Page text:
During severe weather, real-time information can save your life. But the National Weather Service says you might not get that info because of a new Twitter policy.
Before last weekend’s storm, the National Weather Service’s Baltimore-Washington office sent this tweet saying that because of a new Twitter policy, automated tweets that show advisories, watches, and warnings might not load.
And several other NWS offices have posted similar messages in the last few weeks.
Twitter announced in March that it would limit access to its API, which allowed developers to do things such as make bot accounts and schedule automated posts. It planned to limit them to roughly 50 automated posts a day unless they pay for premium access, and the change will be complete by this Saturday...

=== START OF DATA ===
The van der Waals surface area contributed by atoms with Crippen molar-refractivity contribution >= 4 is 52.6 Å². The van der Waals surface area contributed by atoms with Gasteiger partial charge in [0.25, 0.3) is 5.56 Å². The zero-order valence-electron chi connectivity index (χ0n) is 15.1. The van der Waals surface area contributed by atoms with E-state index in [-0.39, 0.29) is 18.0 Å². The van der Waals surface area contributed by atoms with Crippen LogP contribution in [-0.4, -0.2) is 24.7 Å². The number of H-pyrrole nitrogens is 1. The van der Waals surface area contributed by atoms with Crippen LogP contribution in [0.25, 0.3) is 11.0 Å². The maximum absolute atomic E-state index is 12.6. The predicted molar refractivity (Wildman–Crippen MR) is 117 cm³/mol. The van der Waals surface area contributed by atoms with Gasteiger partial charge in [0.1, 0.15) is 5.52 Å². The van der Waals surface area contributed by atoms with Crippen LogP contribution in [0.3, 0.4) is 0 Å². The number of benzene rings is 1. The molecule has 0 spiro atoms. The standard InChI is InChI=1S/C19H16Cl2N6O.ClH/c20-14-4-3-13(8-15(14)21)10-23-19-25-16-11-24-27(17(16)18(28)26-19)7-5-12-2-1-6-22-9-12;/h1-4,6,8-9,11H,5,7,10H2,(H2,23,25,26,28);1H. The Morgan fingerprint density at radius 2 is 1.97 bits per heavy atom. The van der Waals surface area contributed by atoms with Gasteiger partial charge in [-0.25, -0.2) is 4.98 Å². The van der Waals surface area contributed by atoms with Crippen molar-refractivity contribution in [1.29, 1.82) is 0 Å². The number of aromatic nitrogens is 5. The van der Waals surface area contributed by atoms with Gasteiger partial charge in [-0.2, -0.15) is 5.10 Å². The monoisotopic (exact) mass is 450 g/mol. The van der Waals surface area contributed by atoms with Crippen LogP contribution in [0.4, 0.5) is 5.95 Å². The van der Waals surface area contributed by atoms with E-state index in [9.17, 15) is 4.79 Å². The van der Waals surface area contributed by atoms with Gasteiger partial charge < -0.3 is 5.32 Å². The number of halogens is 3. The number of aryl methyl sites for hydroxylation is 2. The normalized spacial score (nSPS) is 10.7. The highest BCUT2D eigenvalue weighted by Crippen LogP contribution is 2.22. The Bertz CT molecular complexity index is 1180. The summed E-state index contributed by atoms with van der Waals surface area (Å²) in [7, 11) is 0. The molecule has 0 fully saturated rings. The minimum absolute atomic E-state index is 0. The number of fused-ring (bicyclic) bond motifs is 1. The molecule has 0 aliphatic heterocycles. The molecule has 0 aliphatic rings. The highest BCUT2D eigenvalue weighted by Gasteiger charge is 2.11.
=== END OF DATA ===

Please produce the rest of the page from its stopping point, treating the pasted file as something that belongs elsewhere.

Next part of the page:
Rebekah Tromble leads the Institute for Data, Democracy & Politics at George Washington University. The institute signed onto a letter calling on Twitter to keep its API accessible for academics, journalists, and users at large to promote research, as well as accountability and transparency within Twitter. She agreed that the new policy may harm the National Weather Service.
"Twitter's previous policies allowed accounts like the National Weather Service to automate alert notifications posted on the platform," she said via email. "That meant Twitter users could easily and nearly instantaneously receive important breaking information and alerts. Twitter's new policies place dramatic restrictions on the number of posts that can be shared automatically. If the NWS or other emergency services need to post a large number of alerts in a short period of time, they may simply hit the Twitter limit, and users won't receive any more vital breaking information.
Read the full article on WUSA 9's website.